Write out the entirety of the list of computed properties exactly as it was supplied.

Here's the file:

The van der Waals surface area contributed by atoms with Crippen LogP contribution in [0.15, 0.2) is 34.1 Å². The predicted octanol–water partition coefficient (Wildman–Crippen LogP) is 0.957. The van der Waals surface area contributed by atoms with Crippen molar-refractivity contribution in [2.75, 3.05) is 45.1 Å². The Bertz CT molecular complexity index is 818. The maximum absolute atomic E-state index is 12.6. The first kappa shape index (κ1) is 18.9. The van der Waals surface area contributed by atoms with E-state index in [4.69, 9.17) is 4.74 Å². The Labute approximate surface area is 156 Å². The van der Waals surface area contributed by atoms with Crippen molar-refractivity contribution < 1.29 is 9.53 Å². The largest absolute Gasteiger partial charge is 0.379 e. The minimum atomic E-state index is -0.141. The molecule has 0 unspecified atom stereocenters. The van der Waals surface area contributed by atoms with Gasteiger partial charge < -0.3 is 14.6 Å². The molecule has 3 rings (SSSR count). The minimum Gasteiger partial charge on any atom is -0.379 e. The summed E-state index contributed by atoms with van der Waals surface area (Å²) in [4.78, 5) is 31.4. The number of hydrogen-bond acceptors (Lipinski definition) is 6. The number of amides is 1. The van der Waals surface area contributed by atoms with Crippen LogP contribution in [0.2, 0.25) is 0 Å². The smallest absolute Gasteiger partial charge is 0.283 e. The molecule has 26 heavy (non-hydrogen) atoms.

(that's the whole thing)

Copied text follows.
The van der Waals surface area contributed by atoms with Crippen LogP contribution in [0.15, 0.2) is 34.1 Å². The predicted octanol–water partition coefficient (Wildman–Crippen LogP) is 0.957. The van der Waals surface area contributed by atoms with Crippen molar-refractivity contribution in [2.75, 3.05) is 45.1 Å². The Bertz CT molecular complexity index is 818. The maximum absolute atomic E-state index is 12.6. The first kappa shape index (κ1) is 18.9. The van der Waals surface area contributed by atoms with E-state index in [4.69, 9.17) is 4.74 Å². The Labute approximate surface area is 156 Å². The van der Waals surface area contributed by atoms with Crippen molar-refractivity contribution < 1.29 is 9.53 Å². The largest absolute Gasteiger partial charge is 0.379 e. The minimum atomic E-state index is -0.141. The molecule has 0 unspecified atom stereocenters. The van der Waals surface area contributed by atoms with Gasteiger partial charge < -0.3 is 14.6 Å². The molecule has 3 rings (SSSR count). The minimum Gasteiger partial charge on any atom is -0.379 e. The summed E-state index contributed by atoms with van der Waals surface area (Å²) in [4.78, 5) is 31.4. The number of hydrogen-bond acceptors (Lipinski definition) is 6. The number of amides is 1. The van der Waals surface area contributed by atoms with Crippen LogP contribution in [0.2, 0.25) is 0 Å². The smallest absolute Gasteiger partial charge is 0.283 e. The molecule has 26 heavy (non-hydrogen) atoms.